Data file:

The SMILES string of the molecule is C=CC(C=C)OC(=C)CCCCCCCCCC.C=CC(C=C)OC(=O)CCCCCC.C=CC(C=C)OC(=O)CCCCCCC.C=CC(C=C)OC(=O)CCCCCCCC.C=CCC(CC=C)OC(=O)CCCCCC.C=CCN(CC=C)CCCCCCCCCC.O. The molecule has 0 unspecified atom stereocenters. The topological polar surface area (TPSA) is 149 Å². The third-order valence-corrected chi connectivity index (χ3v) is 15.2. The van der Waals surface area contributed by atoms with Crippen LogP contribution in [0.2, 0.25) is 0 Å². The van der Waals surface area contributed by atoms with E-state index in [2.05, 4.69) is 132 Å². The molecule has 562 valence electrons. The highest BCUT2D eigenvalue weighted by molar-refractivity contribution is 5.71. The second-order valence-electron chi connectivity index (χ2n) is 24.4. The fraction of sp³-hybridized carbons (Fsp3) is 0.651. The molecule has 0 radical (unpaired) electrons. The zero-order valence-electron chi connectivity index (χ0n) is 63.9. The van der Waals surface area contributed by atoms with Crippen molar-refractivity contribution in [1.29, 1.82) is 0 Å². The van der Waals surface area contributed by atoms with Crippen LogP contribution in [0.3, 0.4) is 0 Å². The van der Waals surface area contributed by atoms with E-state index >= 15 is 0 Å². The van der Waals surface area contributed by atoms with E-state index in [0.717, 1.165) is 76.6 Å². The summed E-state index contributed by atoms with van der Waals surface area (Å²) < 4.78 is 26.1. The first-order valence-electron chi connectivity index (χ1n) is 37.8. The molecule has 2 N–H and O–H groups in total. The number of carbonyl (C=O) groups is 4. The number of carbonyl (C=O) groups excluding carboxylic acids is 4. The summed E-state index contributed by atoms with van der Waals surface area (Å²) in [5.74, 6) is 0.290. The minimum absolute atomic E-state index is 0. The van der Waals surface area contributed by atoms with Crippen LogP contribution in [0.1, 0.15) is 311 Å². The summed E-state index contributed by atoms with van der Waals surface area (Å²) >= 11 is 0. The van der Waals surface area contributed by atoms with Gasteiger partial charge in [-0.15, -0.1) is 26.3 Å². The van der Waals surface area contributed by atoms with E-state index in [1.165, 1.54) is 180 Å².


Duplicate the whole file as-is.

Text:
The SMILES string of the molecule is C=CC(C=C)OC(=C)CCCCCCCCCC.C=CC(C=C)OC(=O)CCCCCC.C=CC(C=C)OC(=O)CCCCCCC.C=CC(C=C)OC(=O)CCCCCCCC.C=CCC(CC=C)OC(=O)CCCCCC.C=CCN(CC=C)CCCCCCCCCC.O. The molecule has 0 unspecified atom stereocenters. The topological polar surface area (TPSA) is 149 Å². The third-order valence-corrected chi connectivity index (χ3v) is 15.2. The van der Waals surface area contributed by atoms with Crippen LogP contribution in [0.2, 0.25) is 0 Å². The van der Waals surface area contributed by atoms with E-state index in [2.05, 4.69) is 132 Å². The molecule has 562 valence electrons. The highest BCUT2D eigenvalue weighted by molar-refractivity contribution is 5.71. The second-order valence-electron chi connectivity index (χ2n) is 24.4. The fraction of sp³-hybridized carbons (Fsp3) is 0.651. The molecule has 0 radical (unpaired) electrons. The zero-order valence-electron chi connectivity index (χ0n) is 63.9. The van der Waals surface area contributed by atoms with Crippen molar-refractivity contribution in [1.29, 1.82) is 0 Å². The van der Waals surface area contributed by atoms with Crippen LogP contribution in [0.3, 0.4) is 0 Å². The van der Waals surface area contributed by atoms with E-state index >= 15 is 0 Å². The van der Waals surface area contributed by atoms with E-state index in [0.717, 1.165) is 76.6 Å². The summed E-state index contributed by atoms with van der Waals surface area (Å²) < 4.78 is 26.1. The first-order valence-electron chi connectivity index (χ1n) is 37.8. The molecule has 2 N–H and O–H groups in total. The number of carbonyl (C=O) groups is 4. The number of carbonyl (C=O) groups excluding carboxylic acids is 4. The summed E-state index contributed by atoms with van der Waals surface area (Å²) in [5.74, 6) is 0.290. The minimum absolute atomic E-state index is 0. The van der Waals surface area contributed by atoms with Crippen LogP contribution in [0.1, 0.15) is 311 Å². The summed E-state index contributed by atoms with van der Waals surface area (Å²) >= 11 is 0. The van der Waals surface area contributed by atoms with Gasteiger partial charge in [-0.15, -0.1) is 26.3 Å². The van der Waals surface area contributed by atoms with E-state index in [1.165, 1.54) is 180 Å².